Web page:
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By Bernd Schneider
Normally, my interests in life are of another kind. I am not originally in stock trading and analyzing whether an existing public company is worth an investor’s attention.
Greg Sandoval, on September 28, 2001: “PayPal filed to raise $80.5 million in an initial public offering Friday.”
Before they became a public company, Greg Sandoval, a staff writer for CNET News.com reported (on September 28, 2001) that PayPal weren’t even making money: “PayPal recorded revenue just under $20 million for the fiscal quarter ended June 30. During the same quarter last year, PayPal saw $2.1 million in revenue. The company lost $27.6 million during the quarter ended in June.”
We all know that companies that don’t earn money either have to find new investors that pick up the bill, or, at some time, are likely to go bankrupt. I have quoted a US finance lawyer on the main page of this domain with the following statement: “if they filed for bankruptcy tomorrow, no one knows what would happen to their accounts.”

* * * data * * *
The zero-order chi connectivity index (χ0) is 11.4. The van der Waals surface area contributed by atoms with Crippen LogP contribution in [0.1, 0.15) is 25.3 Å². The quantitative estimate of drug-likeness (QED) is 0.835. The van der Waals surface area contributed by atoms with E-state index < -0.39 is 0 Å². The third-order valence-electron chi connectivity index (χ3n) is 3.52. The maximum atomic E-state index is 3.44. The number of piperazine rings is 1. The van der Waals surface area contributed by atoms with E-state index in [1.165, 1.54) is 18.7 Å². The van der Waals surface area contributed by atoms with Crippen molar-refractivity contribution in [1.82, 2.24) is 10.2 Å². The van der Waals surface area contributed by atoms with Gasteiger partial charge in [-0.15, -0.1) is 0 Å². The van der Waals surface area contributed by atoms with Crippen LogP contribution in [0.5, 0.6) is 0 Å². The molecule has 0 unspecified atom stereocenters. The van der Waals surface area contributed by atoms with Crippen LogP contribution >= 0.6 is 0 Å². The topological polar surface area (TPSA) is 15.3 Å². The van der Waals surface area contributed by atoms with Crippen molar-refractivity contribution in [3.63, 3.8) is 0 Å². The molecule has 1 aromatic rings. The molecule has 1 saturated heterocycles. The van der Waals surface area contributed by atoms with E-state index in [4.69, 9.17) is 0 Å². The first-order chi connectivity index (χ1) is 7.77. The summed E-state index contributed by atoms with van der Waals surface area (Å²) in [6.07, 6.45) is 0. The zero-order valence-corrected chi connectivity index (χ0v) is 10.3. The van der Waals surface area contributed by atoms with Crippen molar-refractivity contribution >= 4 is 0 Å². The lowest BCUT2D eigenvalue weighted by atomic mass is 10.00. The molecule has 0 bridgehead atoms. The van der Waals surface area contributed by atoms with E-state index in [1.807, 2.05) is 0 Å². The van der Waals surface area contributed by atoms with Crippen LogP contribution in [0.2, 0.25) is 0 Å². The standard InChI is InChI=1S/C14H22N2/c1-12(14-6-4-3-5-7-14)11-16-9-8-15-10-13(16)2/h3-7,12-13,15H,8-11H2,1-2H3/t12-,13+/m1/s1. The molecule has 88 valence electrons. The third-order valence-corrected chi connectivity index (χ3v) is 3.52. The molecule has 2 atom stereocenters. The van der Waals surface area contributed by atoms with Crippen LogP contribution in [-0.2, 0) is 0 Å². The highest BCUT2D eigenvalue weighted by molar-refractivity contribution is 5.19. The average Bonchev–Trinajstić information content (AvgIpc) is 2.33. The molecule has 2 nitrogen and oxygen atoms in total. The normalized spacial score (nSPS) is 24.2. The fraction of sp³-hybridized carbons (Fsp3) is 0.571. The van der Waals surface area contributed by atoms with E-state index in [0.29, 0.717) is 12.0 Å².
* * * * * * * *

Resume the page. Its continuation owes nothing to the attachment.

From the perspective of a PayPal account holder who was blocked from access to his money, I was against them going bankrupt. And those who intend class-action suits against PayPal, or want to file for punitive damages, are, of course, also against PayPal going bankrupt.
I was able to recover my own funds before they went public. But from the perspective of others who have money in the PayPal system, it was fortunate that during their IPO, PayPal was able to generate much-needed capital.
There are some new terms that have been coined for the Internet economy, among them “etailer”, “new economy”, and “burn rate”.
“Burn rate” refers to the speed by which Internet businesses that operate in the reds are capable of getting through the money of investors who never look at the bottom line but just at how other, even more stupid investors, drive up stock prices by making available even more money to burn. This is called a round.
We don’t want PayPal to go bankrupt as long as they hold our money. So, please another round, preferably of Japanese banks. Judging by the state of Japanese banks in Japan, they are quite comfortable with companies that burn money instead of making it.
Posted: April 20, 2012 at 12:39 pm